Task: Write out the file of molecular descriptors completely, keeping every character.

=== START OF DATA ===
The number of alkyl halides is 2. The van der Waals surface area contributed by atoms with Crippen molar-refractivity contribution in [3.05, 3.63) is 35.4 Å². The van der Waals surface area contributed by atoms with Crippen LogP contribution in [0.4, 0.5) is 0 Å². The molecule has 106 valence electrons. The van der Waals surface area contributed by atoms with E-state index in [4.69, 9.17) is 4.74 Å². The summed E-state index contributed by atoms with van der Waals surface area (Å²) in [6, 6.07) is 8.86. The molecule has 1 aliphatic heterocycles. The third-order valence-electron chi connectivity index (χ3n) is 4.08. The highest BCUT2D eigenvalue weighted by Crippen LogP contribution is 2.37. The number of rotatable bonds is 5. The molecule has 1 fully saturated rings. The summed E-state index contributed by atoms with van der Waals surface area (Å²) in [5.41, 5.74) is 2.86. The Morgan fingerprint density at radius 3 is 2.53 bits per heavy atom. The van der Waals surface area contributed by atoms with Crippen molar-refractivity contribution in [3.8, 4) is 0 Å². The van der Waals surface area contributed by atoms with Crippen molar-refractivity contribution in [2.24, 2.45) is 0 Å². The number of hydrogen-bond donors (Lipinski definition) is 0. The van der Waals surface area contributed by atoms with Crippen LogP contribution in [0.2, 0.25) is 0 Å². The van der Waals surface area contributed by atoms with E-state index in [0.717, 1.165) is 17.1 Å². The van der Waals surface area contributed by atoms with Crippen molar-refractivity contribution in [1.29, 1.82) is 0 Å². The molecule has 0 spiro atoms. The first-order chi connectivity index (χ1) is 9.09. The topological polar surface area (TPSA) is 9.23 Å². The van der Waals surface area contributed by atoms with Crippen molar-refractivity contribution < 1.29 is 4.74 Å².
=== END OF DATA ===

The number of alkyl halides is 2. The van der Waals surface area contributed by atoms with Crippen molar-refractivity contribution in [3.05, 3.63) is 35.4 Å². The van der Waals surface area contributed by atoms with Crippen LogP contribution in [0.4, 0.5) is 0 Å². The molecule has 106 valence electrons. The van der Waals surface area contributed by atoms with E-state index in [4.69, 9.17) is 4.74 Å². The summed E-state index contributed by atoms with van der Waals surface area (Å²) in [6, 6.07) is 8.86. The molecule has 1 aliphatic heterocycles. The third-order valence-electron chi connectivity index (χ3n) is 4.08. The highest BCUT2D eigenvalue weighted by Crippen LogP contribution is 2.37. The number of rotatable bonds is 5. The molecule has 1 fully saturated rings. The summed E-state index contributed by atoms with van der Waals surface area (Å²) in [5.41, 5.74) is 2.86. The Morgan fingerprint density at radius 3 is 2.53 bits per heavy atom. The van der Waals surface area contributed by atoms with Crippen molar-refractivity contribution in [3.8, 4) is 0 Å². The van der Waals surface area contributed by atoms with Crippen molar-refractivity contribution in [2.24, 2.45) is 0 Å². The number of hydrogen-bond donors (Lipinski definition) is 0. The van der Waals surface area contributed by atoms with Crippen LogP contribution in [0.2, 0.25) is 0 Å². The van der Waals surface area contributed by atoms with E-state index in [0.717, 1.165) is 17.1 Å². The van der Waals surface area contributed by atoms with Crippen molar-refractivity contribution in [1.29, 1.82) is 0 Å². The molecule has 0 spiro atoms. The first-order chi connectivity index (χ1) is 9.09. The topological polar surface area (TPSA) is 9.23 Å². The van der Waals surface area contributed by atoms with Crippen molar-refractivity contribution < 1.29 is 4.74 Å².